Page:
Picture 2: Two beautiful images showing the mural in perspective of the lobby. On the right a (center part) of the full mural.
The following example is a movie of swimming fish. Not really swimming, but moving as if they were swimming. The assignment was given by Rob Metsers (www.robmetsers.nl), a professional photographer, specialized in commercial movie creation with a passion for mosaic patterns. We teamed up to create this movie, where Rob's client wanted to draw attention to fresh fish in their supermarkets ('Verse vis' in Dutch). Sybren made the individual fish frames, one animation for each character, while Rob created the full movie. Each character consists of 200 individual frames (1920 x 1080), each frame was saved as a transparent PNG file. This way Rob could create seamless combinations of the characters of each word. This is only a teaser. The full movie can be shown here.
In April 2017 we were asked to develop a stand-alone application for an in-store touchscreen laptop. The application was used to transfer an image into a brick mosaic, of certain size, and with a defined amount of bricks and limited palette of colours. The biggest challenge was to make it intuitive in use (used by in-store sales people), fun to look at, and secure (customer data had to be secured to meet the privacy demands). The customer image was send via a #tag, and was immediately available by the application when uploaded. The resulting application was developed on a touchscreen laptop, tested on different systems, and in portrait and landscape modes, because... well it's basically a tablet interface. The images below show the interface (we still need to ask permission to show the images taken from the grand opening in the Singapore store (picxelit.com)). The fun part was that each brick colour was represented by a symbol, for children to piece it together. A pdf output was created, with a complete symbol-location overview, so the right amount of each brick was purchased, and fun to play at home and to piece the brick mosaic together. The project had a lot of innovation under the hood: simple interface, interactive interface, quick response when different size and amount of colours were selected. The customer image needed to be cropped to select the area of interest, colour correction filters were required, and the size (amount of base-plates) had to be set. Basically it was the Legoaizer engine tweaked to speed, and in a design interface.
Picture 1: left: interface with a mosaic image; right: the cut-out (enlarged) part. On its left you see the used colours and their fun symbols.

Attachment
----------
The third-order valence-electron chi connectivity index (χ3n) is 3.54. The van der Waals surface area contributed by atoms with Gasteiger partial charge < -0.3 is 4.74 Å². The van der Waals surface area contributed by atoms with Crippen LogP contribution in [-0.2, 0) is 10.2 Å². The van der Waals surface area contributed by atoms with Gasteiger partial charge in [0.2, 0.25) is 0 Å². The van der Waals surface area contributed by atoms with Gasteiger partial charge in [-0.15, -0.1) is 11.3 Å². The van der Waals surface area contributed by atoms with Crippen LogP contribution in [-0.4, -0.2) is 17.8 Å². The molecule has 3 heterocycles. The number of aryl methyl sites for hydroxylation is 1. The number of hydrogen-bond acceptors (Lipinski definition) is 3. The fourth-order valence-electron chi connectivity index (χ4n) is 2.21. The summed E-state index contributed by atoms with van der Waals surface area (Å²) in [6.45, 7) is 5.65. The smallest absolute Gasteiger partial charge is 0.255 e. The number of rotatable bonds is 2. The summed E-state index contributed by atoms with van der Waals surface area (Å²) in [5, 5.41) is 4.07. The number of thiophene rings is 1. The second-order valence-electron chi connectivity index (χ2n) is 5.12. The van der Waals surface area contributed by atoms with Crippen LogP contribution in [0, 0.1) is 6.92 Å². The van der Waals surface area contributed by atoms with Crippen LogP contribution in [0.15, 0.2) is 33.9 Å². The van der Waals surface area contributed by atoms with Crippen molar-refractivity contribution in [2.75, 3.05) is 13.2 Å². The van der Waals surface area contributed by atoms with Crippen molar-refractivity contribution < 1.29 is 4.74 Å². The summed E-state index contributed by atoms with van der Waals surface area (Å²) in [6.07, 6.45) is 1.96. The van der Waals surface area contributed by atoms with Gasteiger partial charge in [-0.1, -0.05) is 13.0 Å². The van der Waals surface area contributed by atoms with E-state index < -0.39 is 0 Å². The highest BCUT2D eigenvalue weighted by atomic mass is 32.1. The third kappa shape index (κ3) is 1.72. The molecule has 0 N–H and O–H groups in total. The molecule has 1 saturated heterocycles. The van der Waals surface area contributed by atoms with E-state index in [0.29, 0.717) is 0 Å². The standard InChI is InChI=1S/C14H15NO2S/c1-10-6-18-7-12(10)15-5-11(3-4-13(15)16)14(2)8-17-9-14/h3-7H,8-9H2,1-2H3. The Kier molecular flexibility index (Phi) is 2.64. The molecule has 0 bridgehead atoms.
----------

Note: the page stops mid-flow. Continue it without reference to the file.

Picture 2: left: admin interface, protected by an encrypted password; middle: customer data; right: dithered result.
Just recently we were asked by a French entertainment agency, Sharingbox, to help to create a new application. This application should be a mix between Wordaizer and Textaizer, must be managed via the command line, and fully integrated in their hardware. Their hardware would then be used to create a picture, which could be tweaked by the customer self into a black and white picture. Then the application whould create a text face, based on the black areas, together creating a stunning effect, ready for print-out. Which we did. This application creates exactly as was requested for. The examples below show the phases that the web-cam snapshot went through before finally being printed. And all of this within 10 seconds from snapshot to print-out.
Picture 1: three steps from snapshot to print-out picture. The coloured bar in between is the automatically determined colour distribution template for the text colours.
Picture 2: details of the print-out. It's a high resolution picture of 1800 pixels wide, good enough for 13x18 cm printing.
An American based entertainment company, PopNoggins LLC, has asked us to develop a series of applications for their business. These applications were meant to be bundled in a suite called 'Visions'. This suite is still one of the pillars of sales for that company. Basically we had to develop 7 different applications, all interacting with their clients (= people like you and me on a fair, event or party) and deliver a fun trinket to keep. To mention a few: a 3D lenticular plastic picture, where two greenscreen snapshots put the person in any two environment; a free format drag and drop cube with 4 to 6 snapshots, and a greenscreen snapshot to put you in your favourite spot on earth on or the moon if neccessary.
Picture 1: two pictures into one, from two greenscreen snapshots to one 3D lenticular print, left and right are printed on one 5x7 inch paper, and then placed at the back of the lenticular lens.
Picture 2: only 4 snapshots are required to create and print this fun cube. The greenscreen background is filtered out automatically.